US Week in Review - Week ending 10 April 2014
The US Week in Review highlights this week’s developments and emerging issues in the financial reporting world and gives you direct access to relevant technical accounting guidance and thought leadership produced by EY.
What’s new from EY
Technical Line: Private companies in common control leasing arrangements may be eligible for relief from VIE model
Our Technical Line publication discusses new guidance from the FASB that provides an exemption for private companies from evaluating lessors in common control leasing arrangements for consolidation under the variable interest entities (VIE) guidance, if they meet certain criteria. Private companies that elect the alternative still need to apply other consolidation guidance and other US GAAP (e.g., lease accounting) to these arrangements and make certain disclosures.
The PCAOB held a public meeting last week at which auditors, investors, preparers and academics provided additional input on its proposal to enhance the auditor's reporting model. Panelists generally supported the objective of making the auditor's report more meaningful to users by requiring more than today's pass/fail opinion, but their views on how to get there varied. The opinions expressed were generally consistent with the 240 comment letters the PCAOB received on its proposals through early April. Our Technical Line publication summarizes the public meeting and the comment letters.
Our First Quarter 2014 Standard Setter Update - Financial reporting and accounting developments publication highlights significant developments in financial accounting and reporting between 1 January 2014 and 31 March 2014 and summarizes certain proposals presently under consideration by the FASB, EITF, PCC, SEC, PCAOB, ASB and GASB.
The National Association of Insurance Commissioners' (NAIC) Spring National Meeting was held recently in Orlando, Fla. Our NAIC Bulletin highlights issues addressed by various NAIC committees, working groups and task forces since the Fall National Meeting in December 2013, including the progress made on the controversial topic of accounting for the Affordable Care Act risk-sharing provisions and the progress on the Corporate Governance Annual Filing Model Act.
Our March 2014 edition is designed to help you identify changes in tax law and other events when they occur so the accounting can be reflected in the appropriate period. This edition includes enacted and effective tax legislation, global tax treaties, and other items through 31 March 2014 to consider as you prepare your tax provision. We've also listed our tax and other publications that provide more detail on the topics we discuss.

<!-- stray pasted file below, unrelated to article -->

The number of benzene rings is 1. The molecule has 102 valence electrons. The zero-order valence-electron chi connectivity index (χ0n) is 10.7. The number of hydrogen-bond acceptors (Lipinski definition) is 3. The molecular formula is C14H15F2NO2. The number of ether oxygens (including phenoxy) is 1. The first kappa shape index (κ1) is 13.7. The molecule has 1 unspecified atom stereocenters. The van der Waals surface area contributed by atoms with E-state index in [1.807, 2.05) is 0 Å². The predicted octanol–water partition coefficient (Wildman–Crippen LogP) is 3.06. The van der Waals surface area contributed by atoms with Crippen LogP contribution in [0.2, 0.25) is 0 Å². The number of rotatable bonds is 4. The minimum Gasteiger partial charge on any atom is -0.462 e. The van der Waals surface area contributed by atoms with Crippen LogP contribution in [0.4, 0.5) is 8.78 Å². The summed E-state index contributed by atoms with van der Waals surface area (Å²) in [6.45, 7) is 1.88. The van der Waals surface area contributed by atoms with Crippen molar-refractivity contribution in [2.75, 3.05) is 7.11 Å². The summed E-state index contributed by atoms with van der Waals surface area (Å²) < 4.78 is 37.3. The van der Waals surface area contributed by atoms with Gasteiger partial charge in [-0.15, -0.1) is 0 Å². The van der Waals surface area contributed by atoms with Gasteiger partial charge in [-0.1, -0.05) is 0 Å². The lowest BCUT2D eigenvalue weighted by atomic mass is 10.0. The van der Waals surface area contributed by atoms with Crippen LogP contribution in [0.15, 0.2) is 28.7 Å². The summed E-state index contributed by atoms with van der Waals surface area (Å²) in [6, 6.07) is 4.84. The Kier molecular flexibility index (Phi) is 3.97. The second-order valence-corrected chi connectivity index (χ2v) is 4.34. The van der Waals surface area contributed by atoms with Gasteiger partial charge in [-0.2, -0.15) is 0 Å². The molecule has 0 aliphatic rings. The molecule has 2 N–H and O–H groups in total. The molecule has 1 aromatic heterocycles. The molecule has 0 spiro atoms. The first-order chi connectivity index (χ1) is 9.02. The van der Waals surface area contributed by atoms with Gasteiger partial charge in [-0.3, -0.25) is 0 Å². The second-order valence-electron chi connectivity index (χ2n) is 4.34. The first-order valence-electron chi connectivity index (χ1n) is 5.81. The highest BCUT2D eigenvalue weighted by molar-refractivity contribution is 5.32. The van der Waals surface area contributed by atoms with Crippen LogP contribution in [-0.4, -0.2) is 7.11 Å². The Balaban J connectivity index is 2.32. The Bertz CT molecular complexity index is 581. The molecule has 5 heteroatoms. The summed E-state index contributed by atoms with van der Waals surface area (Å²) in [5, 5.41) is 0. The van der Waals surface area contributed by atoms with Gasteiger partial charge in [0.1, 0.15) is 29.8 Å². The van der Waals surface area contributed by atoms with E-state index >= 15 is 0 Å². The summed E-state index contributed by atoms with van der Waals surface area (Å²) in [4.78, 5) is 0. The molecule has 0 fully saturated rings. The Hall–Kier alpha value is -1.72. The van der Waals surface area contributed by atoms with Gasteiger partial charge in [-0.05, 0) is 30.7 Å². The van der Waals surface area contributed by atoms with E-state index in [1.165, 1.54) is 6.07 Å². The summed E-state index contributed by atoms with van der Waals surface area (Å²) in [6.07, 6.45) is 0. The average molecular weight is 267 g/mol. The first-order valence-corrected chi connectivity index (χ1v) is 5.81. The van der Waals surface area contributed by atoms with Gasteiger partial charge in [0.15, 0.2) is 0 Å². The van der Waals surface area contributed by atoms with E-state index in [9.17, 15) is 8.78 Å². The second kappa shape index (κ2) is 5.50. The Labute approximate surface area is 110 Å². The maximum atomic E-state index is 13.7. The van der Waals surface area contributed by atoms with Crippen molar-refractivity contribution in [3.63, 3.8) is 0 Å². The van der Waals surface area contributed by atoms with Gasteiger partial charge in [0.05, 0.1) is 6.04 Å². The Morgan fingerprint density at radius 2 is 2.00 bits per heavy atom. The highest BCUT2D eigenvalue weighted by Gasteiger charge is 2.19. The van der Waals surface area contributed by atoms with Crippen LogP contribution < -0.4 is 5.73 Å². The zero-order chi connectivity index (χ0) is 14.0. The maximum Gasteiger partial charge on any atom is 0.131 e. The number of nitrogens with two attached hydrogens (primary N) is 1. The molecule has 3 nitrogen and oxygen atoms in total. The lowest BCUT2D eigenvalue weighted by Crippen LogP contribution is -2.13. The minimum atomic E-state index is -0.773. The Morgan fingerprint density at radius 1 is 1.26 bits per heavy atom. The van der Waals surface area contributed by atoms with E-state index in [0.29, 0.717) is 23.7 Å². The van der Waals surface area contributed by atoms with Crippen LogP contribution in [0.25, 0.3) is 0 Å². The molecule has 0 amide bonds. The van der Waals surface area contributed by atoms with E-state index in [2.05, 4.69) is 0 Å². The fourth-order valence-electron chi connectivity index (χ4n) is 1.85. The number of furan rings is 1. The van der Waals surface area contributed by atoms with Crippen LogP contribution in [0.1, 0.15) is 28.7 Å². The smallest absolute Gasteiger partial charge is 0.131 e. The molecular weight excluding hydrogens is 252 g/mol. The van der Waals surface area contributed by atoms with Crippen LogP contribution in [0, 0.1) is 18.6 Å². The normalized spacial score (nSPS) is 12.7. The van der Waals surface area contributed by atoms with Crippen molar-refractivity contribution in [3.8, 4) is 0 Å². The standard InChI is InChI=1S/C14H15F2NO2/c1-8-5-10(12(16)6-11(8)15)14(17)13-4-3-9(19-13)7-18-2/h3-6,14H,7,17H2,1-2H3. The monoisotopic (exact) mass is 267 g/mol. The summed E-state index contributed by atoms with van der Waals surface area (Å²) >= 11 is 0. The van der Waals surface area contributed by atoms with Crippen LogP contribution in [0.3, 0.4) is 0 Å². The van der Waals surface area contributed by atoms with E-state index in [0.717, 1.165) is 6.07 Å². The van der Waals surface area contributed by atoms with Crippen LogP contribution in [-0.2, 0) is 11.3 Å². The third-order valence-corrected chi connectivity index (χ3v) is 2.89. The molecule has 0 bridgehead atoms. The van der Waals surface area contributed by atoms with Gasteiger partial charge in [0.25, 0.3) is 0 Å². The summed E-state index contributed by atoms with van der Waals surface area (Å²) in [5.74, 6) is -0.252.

Standard Setter updates
Financial Accounting Standards Board (FASB)
FASB issues new guidance on reporting discontinued operations
The FASB issued guidance that changes the criteria for reporting discontinued operations and requires additional disclosures. Our upcoming To the Point will provide additional information.
4 April 2014 FASB meeting
Disclosure framework: entity's decision process - The FASB discussed the results of a field study on the use of discretion in preparing notes to financial statements. The FASB said it will now identify disclosure requirements that could be modified to allow entities to apply more discretion and will conduct a field study to understand how entities would apply that discretion. In addition, the FASB will conduct a field study on interim financial reporting.
The FASB also discussed its projects on Accounting for financial instruments: classification and measurement and Investment companies: disclosures about investments in another investment company. For details, see the FASB's Tentative Board Decisions.
16 April 2014 FASB meeting
The FASB is scheduled to discuss its projects on Consolidation - principal versus agent analysis and Insurance contracts.